Back with another guest post, this time about Deheishe refugee camp in Bethlehem. If you've got something to contribute, email us at email@example.com and we just may put it up, if we've got space, because as you can see we've had so many posts lately not everything can fit. Aren't I funny That green "?" is just a gratuitous use of Blogger's new image upload feature. Looks like it works. Excellent.
Is Deheishe a Graveyard?
By Howard Taylor for the Middle East Delegation
July 31, 2005
"I was born here and I hope I will not die here", said a 40 year old resident of Deheishe, a refugee camp just outside Bethlehem. To say refugee camp might lead you to think of temporary dwellings and a cluster of UN tents. This is not the picture of Deheishe. Some cemeteries stack corpses on top of corpses as years go by and there isn't enough land to lay them side-by-side. In Deheishe, the living are stacked up one on top of the other, in cement houses piled on top of the original one story room. As families grow their apartments' stack gets taller.
Deheishe was established in 1948 as temporary housing for 3,000 refugees, each family allotted one 12 by 12 foot concrete room. Fifty-seven years later Deheishe is a warren of three and four story apartments housing about 12,000 people, 62% of whom are children. The apartments and infrastructure are incomplete, always in varying stages of building or disrepair, held together with whatever materials that can be salvaged.
Who are the refugees?
The refugees of Deheishe are displaced people, most of who were forced from their homes near West Jerusalem in 1948. In many ways, they have maintained their village identity in the camp all these years. But, the camp has never been a permanent home for them, even as the decades have passed and they remain. Many people here have ownership papers for homes and land in the villages they were forced to leave. The Israeli courts are unable or unwilling to process their claims. Two-thirds of the adults in the camp have personally experienced jail and since whole families are refused work when one member has been jailed, there is little hope for work.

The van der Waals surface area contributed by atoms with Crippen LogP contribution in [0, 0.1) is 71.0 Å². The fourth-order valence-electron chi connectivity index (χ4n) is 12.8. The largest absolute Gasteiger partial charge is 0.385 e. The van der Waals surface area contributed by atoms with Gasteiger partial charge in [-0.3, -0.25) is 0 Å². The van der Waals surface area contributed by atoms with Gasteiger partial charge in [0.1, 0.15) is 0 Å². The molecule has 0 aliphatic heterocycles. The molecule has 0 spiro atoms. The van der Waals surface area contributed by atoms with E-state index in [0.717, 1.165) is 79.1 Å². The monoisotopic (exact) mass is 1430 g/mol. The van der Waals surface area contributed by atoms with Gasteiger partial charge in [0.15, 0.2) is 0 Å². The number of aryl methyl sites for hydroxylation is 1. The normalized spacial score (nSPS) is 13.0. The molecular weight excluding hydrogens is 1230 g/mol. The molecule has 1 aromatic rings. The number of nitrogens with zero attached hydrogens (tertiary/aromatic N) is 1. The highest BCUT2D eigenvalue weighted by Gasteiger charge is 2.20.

Still they remain hopeful. As one man said, "All we need is a little justice - that's all."
In the midst of all of this, people here try to carry on a normal life for their families as best they can. One evening, we sat drinking tea with a family under the grape arbors that shade their porch. Viewed from outside the camp is crowded and trash is left in the streets, but inside the apartments are clean and well kept. There is a pride of place, even if this can't truly be considered their home. People here are hospitable and very happy to share what little they have.
On Friday evening, we walked over to the brand new Al Feneiq community center. The place was packed with people of all ages - a wedding in the banquet hall, children on the playground, teenagers laughing and talking; adults sharing stories, hopes and dreams. The large garden is a place for everyone to gather and children to play on grass for perhaps the first time. A few years ago when the Israeli military evacuated some land adjacent to the camp, the residents of Deheishe had hoped to expand the area of the camp to relieve some of the overcrowding. But when only a small area of the land was allotted for the camp, residents decided to use it to benefit everyone in the camp.
As wonderful as it is, the center can't erase the difficulties of living in this concrete graveyard; this patch of grass doesn't relieve the overcrowded conditions or the lack of work. It cannot bring back relatives from prison, or replace the homes and lands lost. But the center is a source of pride and a ray of hope in an otherwise dark existence. The community life here is what makes Deheishe a place to live, and not simply to survive. But how long must the people of Deheishe live in a graveyard?